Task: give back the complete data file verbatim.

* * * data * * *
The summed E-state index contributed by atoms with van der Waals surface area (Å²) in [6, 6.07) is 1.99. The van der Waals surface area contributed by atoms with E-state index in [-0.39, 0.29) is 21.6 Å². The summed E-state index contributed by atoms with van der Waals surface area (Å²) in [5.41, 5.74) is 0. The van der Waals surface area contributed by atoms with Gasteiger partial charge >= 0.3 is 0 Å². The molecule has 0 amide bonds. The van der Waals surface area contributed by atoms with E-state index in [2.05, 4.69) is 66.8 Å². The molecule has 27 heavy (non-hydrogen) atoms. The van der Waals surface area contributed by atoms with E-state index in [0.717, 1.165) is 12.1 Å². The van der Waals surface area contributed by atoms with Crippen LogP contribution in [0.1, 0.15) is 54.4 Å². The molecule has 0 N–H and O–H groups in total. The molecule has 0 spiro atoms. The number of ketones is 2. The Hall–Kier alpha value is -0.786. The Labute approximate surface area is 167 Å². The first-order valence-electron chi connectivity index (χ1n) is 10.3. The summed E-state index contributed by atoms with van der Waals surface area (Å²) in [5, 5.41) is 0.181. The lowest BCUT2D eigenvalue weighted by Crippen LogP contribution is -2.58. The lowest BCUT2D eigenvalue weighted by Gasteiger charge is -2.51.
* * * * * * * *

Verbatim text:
The summed E-state index contributed by atoms with van der Waals surface area (Å²) in [6, 6.07) is 1.99. The van der Waals surface area contributed by atoms with E-state index in [-0.39, 0.29) is 21.6 Å². The summed E-state index contributed by atoms with van der Waals surface area (Å²) in [5.41, 5.74) is 0. The van der Waals surface area contributed by atoms with Gasteiger partial charge >= 0.3 is 0 Å². The molecule has 0 amide bonds. The van der Waals surface area contributed by atoms with E-state index in [2.05, 4.69) is 66.8 Å². The molecule has 27 heavy (non-hydrogen) atoms. The van der Waals surface area contributed by atoms with E-state index in [0.717, 1.165) is 12.1 Å². The van der Waals surface area contributed by atoms with Crippen LogP contribution in [0.1, 0.15) is 54.4 Å². The molecule has 0 N–H and O–H groups in total. The molecule has 0 spiro atoms. The number of ketones is 2. The Hall–Kier alpha value is -0.786. The Labute approximate surface area is 167 Å². The first-order valence-electron chi connectivity index (χ1n) is 10.3. The summed E-state index contributed by atoms with van der Waals surface area (Å²) in [5, 5.41) is 0.181. The lowest BCUT2D eigenvalue weighted by Crippen LogP contribution is -2.58. The lowest BCUT2D eigenvalue weighted by Gasteiger charge is -2.51.